If someone denounces Snowden and Greenwald but claims to be to the left of Peter King, they must also denounce the government's selective leaks and demand prosecution of those involved, or lose all credibility and claims to intellectual consistency. To selectively defend or extol lawbreaking behavior depending on who is in office and what issue is being defended, is the worst sort of political hackery and hypocrisy.
That's it, right there. You can stick your "rule of law" if that's the way you play the game. Now digby hits it from a slightly different angle, talking about Colorado senator Mark Udall and his anger at government leaks -- that show the government is a good light -- from a congressional study on the CIA that Udall can't make public:
With all the hoopla over Edward Snowden's narcissism and Glenn Greenwald's student loan debt, (as well as lots of handwringing about whether we are good citizens if we question the government's policies on matters pertaining to national security and surveillance of its own citizens) I cannot help but wonder why people who think that a grave injustice has been done to our country by these radicals "with an agenda" don't turn their wrath on this fellow: Senator Mark Udall of Colorado, who has been raising hell about such things for years. [...]
Mark Udall is not some lowly blogger or nutty computer geek. He's a US Senator and he's he's saying outright that your government is lying to you. Worse, it is lying to your face through ongoing leaks, even as it has declared war on anyone who leaks in ways that are unflattering. [...]
I suppose it's always possible that they do believe that  Mark Udall is some kind of radical freak right along with that alleged fanatic Greenwald and looney-tunes Snowden. In fact, you pretty much have to believe that if you are willing to discount what he is saying here.

What we are dealing with is the fact that government believes leaks are just fine as long as they show the government in a good light. And that is what is otherwise known as propaganda:  people in this country should know only what the government wants it to know. And it is ruthlessly punishing anyone who deviates from prescribed authorized leaking. Is that really necessary to keep the nation secure from terrorists?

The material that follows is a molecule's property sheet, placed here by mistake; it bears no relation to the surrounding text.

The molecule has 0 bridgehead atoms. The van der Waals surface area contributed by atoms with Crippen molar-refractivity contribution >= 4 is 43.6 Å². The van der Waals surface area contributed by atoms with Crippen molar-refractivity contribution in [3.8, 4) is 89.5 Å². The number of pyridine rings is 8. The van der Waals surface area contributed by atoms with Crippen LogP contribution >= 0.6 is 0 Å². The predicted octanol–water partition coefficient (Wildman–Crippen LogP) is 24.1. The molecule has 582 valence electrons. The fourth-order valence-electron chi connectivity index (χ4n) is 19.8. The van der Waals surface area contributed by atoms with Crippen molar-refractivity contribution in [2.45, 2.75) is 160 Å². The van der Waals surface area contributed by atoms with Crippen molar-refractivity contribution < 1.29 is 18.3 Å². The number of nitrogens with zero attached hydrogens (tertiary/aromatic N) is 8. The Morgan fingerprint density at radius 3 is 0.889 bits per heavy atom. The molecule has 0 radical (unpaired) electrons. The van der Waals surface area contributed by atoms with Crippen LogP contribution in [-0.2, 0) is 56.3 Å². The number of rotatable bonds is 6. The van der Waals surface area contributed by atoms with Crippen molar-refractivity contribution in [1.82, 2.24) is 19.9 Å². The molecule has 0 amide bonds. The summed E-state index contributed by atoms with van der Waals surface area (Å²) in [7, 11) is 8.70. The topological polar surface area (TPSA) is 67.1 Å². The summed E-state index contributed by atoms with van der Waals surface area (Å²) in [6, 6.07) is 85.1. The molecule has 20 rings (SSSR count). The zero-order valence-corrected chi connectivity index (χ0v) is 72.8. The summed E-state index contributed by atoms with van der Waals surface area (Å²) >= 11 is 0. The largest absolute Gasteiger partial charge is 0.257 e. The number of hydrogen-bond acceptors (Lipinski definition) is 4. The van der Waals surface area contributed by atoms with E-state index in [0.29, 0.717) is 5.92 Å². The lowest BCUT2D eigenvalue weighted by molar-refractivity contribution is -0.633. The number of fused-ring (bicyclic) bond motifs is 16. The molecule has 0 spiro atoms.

That's it, again, right there. The Obama administration can leak all it wants when it supports the government view, but they'll lock you up if you leak something negative. Sounds pretty fascistic to me.

Speaking of fascism, I flagged this story from David Atkins' Twitter feed. They hate us for our freedom, really? Oh, but maybe not in the U.S. Army:
The Army admitted Thursday to not only restricting access to The Guardian news website at the Presidio of Monterey, as reported in Thursday's Herald, but Armywide.
Presidio employees said the site had been blocked since The Guardian broke stories on data collection by the National Security Agency.
Those poor, itty-bitty soldiers. They want the truth? They can't handle the truth!

We'll censor your Internet and you'll like it, grunts!

I'll say this about Josh Marshall's view: I don't like what's happening to my club, and the leaks "debate" illustrates the problem in the starkest way. And that's why we'll have our Edward Snowdens and why we desperately need our Glenn Greenwalds. And, of course, digby.

Update. Apparently the censorship -- plus a mix of intimidation -- is broader. Read about it at firedoglake.